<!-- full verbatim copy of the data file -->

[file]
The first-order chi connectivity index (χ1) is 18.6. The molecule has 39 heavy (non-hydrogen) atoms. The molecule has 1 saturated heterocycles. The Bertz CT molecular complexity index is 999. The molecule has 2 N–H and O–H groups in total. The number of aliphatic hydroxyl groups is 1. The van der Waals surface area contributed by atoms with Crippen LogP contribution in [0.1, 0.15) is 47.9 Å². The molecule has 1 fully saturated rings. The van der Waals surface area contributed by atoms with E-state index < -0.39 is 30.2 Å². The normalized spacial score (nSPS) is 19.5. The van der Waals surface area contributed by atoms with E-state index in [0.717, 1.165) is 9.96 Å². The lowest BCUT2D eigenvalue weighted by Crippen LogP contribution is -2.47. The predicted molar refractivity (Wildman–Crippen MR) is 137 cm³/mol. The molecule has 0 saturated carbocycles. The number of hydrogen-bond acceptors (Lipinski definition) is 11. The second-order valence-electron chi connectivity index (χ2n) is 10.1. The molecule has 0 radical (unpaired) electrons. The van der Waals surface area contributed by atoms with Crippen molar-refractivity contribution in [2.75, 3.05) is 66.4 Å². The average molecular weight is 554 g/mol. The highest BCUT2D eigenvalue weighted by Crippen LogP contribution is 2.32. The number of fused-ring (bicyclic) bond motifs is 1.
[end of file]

The first-order chi connectivity index (χ1) is 18.6. The molecule has 39 heavy (non-hydrogen) atoms. The molecule has 1 saturated heterocycles. The Bertz CT molecular complexity index is 999. The molecule has 2 N–H and O–H groups in total. The number of aliphatic hydroxyl groups is 1. The van der Waals surface area contributed by atoms with Crippen LogP contribution in [0.1, 0.15) is 47.9 Å². The molecule has 1 fully saturated rings. The van der Waals surface area contributed by atoms with E-state index < -0.39 is 30.2 Å². The normalized spacial score (nSPS) is 19.5. The van der Waals surface area contributed by atoms with E-state index in [0.717, 1.165) is 9.96 Å². The lowest BCUT2D eigenvalue weighted by Crippen LogP contribution is -2.47. The predicted molar refractivity (Wildman–Crippen MR) is 137 cm³/mol. The molecule has 0 saturated carbocycles. The number of hydrogen-bond acceptors (Lipinski definition) is 11. The second-order valence-electron chi connectivity index (χ2n) is 10.1. The molecule has 0 radical (unpaired) electrons. The van der Waals surface area contributed by atoms with Crippen molar-refractivity contribution in [2.75, 3.05) is 66.4 Å². The average molecular weight is 554 g/mol. The highest BCUT2D eigenvalue weighted by Crippen LogP contribution is 2.32. The number of fused-ring (bicyclic) bond motifs is 1.